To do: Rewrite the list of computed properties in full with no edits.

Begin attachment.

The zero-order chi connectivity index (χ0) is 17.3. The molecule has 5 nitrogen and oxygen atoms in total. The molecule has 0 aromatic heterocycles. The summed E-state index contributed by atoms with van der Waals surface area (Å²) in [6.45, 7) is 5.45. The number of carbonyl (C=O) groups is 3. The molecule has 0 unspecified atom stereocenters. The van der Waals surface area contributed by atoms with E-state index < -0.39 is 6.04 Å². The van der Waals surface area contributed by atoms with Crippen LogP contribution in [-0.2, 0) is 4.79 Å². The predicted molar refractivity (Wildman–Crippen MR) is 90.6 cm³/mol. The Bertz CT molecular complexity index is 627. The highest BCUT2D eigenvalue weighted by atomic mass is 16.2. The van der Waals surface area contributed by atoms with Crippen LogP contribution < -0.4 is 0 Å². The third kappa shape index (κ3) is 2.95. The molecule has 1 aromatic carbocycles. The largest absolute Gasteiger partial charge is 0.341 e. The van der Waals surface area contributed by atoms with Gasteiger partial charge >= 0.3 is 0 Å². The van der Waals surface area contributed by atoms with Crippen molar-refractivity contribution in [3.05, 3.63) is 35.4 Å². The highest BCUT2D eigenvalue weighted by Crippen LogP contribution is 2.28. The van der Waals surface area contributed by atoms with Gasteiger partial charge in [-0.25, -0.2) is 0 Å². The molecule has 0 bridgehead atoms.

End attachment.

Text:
The zero-order chi connectivity index (χ0) is 17.3. The molecule has 5 nitrogen and oxygen atoms in total. The molecule has 0 aromatic heterocycles. The summed E-state index contributed by atoms with van der Waals surface area (Å²) in [6.45, 7) is 5.45. The number of carbonyl (C=O) groups is 3. The molecule has 0 unspecified atom stereocenters. The van der Waals surface area contributed by atoms with E-state index < -0.39 is 6.04 Å². The van der Waals surface area contributed by atoms with Crippen LogP contribution in [-0.2, 0) is 4.79 Å². The predicted molar refractivity (Wildman–Crippen MR) is 90.6 cm³/mol. The Bertz CT molecular complexity index is 627. The highest BCUT2D eigenvalue weighted by atomic mass is 16.2. The van der Waals surface area contributed by atoms with Crippen LogP contribution < -0.4 is 0 Å². The third kappa shape index (κ3) is 2.95. The molecule has 1 aromatic carbocycles. The largest absolute Gasteiger partial charge is 0.341 e. The van der Waals surface area contributed by atoms with Gasteiger partial charge >= 0.3 is 0 Å². The van der Waals surface area contributed by atoms with Crippen molar-refractivity contribution in [3.05, 3.63) is 35.4 Å². The highest BCUT2D eigenvalue weighted by Crippen LogP contribution is 2.28. The van der Waals surface area contributed by atoms with Gasteiger partial charge in [-0.25, -0.2) is 0 Å². The molecule has 0 bridgehead atoms.